February 2, 2007

Beware Groundhogs...flowering begins

Corydalis wilsonii under glass
Two weeks aso, at the NARGS Eastern Study Weekend, Corydalis expert, Henrick Zetterlund told me that the best way to cultuvate Corydalis wilsonii is to grow in in chunk of pure tufa rock. So Joe and I loaded up the truck with tufa rock from a local dealer who was selling some of this precious (and pricey!) porous, limestone rock which only cut our hands a little, and drove it home the 300 miles to Massachusetts. Although my brand new Toyota FJ cuiser is now full of dusty white powder, I now have a good supply of tufa, well, at least a few dozen pieces! When my NARGS seed arrives from the annual seed distribultion, I will be planting some seedlings into tny drilled holes, and hopefully next year, can report of further success with this slightly fussy, tender Corydalis which seems to peak in bloom, here in my greenhouse around February. Henrick says when grown in tufa, it will stay more in character, low, dense and almost bun-like. I can't wait. This plant I currently cultivate in a gravelly, standard alpine mix. Seeds are sometimes avalailable from specialty lists (Ron Ratko, NARGS, Scottish Rock Garden Society), you can grow in zone 9, or under glass in a cool or cold greenhouse, with protection.

Lachenaia aloides are starting thier peak season

Anyone who knows me, knows that I specialize in a few genus, which I tend to collect more than others. A few years ago, I discovered Lachenalia, a South African relative of the Hyacinth family, easy enough from seeds, the bulbs bloom in three years, and for what ever reason, I have had luck with the genus. Although some species start blooming around Christmas (L. viridiflora, L. rubida) the peak season is just starting, and the stonger February sun (yes, stronger....ask anyone with a greenhouse!), coaxes the bub from deep withing the twin leaves of the easy to grow, but difficult to find, bulb. The above L. aloides forms are all collected from my own seed and leaf cuttings, they start their blooming season now, and will continue until late March. Definately something that brightens up the winter on snowy days. The experience of trudging through a dark snowstorm to the greenhouse, and then seeing all this color is an experience that I look forward to every year. On a sunny day, it is really extraordinary.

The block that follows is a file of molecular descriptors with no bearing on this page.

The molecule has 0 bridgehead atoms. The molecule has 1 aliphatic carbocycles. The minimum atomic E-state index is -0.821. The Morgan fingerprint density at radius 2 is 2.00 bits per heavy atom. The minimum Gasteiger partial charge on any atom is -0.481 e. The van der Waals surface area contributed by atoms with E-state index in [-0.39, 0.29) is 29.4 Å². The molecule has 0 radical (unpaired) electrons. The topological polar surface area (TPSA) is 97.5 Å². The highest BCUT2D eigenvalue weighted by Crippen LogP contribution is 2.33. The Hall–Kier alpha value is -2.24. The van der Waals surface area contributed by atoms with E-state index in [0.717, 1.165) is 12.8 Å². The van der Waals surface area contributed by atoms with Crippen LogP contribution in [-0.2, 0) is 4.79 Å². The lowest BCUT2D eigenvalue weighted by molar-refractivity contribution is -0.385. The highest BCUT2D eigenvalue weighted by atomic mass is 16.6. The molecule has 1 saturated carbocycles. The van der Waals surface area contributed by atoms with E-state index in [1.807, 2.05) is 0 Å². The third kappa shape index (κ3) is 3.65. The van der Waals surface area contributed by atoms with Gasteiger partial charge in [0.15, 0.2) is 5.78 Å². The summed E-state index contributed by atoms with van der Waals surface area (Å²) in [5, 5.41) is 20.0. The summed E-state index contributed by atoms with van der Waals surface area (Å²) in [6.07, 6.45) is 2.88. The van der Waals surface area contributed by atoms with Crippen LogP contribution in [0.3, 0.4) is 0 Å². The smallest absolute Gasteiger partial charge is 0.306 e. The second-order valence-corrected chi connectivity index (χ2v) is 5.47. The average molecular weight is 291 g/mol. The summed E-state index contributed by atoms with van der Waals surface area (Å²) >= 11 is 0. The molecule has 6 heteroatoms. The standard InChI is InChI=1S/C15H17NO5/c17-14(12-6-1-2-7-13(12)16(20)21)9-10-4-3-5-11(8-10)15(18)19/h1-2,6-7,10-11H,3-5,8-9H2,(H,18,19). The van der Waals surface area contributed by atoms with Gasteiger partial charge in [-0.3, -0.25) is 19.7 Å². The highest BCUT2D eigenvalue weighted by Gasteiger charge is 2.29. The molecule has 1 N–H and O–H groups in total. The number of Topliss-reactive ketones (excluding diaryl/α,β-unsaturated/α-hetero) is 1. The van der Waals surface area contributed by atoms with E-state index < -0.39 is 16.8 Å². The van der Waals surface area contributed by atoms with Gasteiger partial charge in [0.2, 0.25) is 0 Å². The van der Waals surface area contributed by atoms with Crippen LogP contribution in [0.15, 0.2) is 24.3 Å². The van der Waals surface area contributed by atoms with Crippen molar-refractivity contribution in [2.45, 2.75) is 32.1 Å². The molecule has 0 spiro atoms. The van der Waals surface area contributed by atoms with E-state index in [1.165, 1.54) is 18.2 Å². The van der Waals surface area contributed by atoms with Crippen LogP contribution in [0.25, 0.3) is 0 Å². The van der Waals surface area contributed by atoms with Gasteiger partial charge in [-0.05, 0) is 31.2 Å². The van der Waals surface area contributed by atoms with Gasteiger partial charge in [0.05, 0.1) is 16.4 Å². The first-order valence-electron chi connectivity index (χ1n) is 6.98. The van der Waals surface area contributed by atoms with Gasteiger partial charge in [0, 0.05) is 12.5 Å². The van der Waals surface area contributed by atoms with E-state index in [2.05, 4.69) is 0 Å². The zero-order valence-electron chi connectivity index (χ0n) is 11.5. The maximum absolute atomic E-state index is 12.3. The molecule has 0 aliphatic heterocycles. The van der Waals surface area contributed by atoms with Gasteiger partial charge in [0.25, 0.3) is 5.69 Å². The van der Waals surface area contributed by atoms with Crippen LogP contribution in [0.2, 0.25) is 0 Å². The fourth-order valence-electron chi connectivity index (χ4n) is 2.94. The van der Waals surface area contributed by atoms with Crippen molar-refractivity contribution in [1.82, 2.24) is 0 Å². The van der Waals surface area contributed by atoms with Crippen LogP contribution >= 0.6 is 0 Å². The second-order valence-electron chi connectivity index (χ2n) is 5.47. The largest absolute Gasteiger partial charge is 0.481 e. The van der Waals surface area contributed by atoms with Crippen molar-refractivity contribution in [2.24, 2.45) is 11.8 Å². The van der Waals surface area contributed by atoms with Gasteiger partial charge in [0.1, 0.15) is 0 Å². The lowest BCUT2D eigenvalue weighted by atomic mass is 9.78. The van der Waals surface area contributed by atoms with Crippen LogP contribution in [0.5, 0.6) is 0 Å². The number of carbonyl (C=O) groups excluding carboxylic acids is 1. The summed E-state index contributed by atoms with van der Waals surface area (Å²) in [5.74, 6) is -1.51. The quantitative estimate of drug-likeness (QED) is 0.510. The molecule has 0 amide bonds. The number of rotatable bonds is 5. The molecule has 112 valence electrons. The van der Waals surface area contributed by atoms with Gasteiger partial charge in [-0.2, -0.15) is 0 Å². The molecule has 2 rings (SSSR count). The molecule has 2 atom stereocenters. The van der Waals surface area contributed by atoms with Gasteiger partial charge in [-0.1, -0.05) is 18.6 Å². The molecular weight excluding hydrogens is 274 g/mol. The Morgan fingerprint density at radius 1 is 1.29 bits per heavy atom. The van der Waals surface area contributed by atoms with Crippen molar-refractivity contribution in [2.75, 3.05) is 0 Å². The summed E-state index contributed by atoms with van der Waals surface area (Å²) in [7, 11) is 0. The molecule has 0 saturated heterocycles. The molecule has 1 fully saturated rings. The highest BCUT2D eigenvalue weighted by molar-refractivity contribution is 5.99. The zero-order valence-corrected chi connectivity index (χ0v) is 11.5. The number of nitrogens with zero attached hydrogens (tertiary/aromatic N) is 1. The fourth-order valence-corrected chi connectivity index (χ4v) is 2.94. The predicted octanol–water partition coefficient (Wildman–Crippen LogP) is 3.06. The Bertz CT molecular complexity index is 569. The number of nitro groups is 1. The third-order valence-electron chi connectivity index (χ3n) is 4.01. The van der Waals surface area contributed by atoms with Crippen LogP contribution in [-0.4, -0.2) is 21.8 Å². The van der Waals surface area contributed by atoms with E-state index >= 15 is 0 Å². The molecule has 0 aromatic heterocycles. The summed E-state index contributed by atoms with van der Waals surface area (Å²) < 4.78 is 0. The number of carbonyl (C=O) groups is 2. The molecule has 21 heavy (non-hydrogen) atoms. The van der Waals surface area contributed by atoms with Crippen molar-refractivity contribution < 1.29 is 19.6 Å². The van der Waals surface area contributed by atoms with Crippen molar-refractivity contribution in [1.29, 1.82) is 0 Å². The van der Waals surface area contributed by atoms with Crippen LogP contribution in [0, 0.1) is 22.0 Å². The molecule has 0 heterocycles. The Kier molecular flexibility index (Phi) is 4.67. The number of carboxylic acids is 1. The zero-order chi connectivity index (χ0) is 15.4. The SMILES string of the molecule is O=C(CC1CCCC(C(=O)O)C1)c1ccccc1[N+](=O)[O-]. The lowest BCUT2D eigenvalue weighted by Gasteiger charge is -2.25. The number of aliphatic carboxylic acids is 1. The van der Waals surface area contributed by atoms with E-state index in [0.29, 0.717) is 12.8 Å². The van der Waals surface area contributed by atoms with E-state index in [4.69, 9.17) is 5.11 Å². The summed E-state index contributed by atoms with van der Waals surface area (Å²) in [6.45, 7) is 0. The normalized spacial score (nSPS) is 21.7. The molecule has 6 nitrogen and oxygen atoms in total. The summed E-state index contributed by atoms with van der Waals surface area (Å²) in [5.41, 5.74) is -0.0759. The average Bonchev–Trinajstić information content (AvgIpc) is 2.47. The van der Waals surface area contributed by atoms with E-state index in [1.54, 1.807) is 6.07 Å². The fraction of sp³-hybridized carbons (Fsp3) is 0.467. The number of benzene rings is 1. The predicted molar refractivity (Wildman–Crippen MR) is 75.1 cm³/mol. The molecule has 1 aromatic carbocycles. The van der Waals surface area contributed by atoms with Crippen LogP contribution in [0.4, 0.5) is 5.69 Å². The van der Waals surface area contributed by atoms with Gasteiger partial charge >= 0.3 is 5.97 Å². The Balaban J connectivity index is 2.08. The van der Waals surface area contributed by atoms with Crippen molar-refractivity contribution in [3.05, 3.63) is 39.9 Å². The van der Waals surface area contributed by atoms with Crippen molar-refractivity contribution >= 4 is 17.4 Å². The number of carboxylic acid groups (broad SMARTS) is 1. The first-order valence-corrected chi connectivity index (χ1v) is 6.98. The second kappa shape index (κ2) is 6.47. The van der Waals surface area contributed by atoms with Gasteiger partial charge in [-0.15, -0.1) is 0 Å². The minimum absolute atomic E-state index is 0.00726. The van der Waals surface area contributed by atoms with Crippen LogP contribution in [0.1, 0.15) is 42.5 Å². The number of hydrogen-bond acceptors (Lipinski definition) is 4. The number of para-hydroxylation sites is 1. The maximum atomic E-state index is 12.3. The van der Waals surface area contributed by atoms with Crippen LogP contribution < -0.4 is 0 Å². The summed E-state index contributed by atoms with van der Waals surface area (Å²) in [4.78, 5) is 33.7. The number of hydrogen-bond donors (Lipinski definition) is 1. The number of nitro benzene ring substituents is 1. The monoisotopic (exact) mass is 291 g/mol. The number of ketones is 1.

Speaking of color....

The rare Chilean Blue Crocus, Tecophilieae cyanocrocus is peaking also, the last flowers in fact are blooming this week, and hopefully, this year, I can get some seed from the few that I have. Ridicoulously expensive, for such a tiny corm, these are still a collector item, requiring some exact conditions such as coolness, moisture, fast drainage and a summer dormancy. But isn't it worth it? Blue is such a compelling color. One needs to remortgage and plant a dozen of these in a pot, or grow some from seed as I am trying. This is how they look best. Slow division is the second way that I am getting there. Last year four, this year six. hmmm....

Asphodelus acaulis
Most asphodelus send up tall stems with rather unimpressive white flowers, but this bulb, which I bought in England a couple of years ago, is, as the name hints, stemless. Grown in the UK as an alpine house specimen, here, it proves why. I never was able to see it in bloom, but now, I am thrilled that in its third year with me, is producing a lovely batch of flowers, and that they are pink and not white. We shall see in a few weeks, how nice it looks if they all open at once. If our sunlight was stonger, the foliage would be 'tighter" but even in this condition, the plant is setting itself up as a perfect alpine specimen from a genus noted for agressive robustness.


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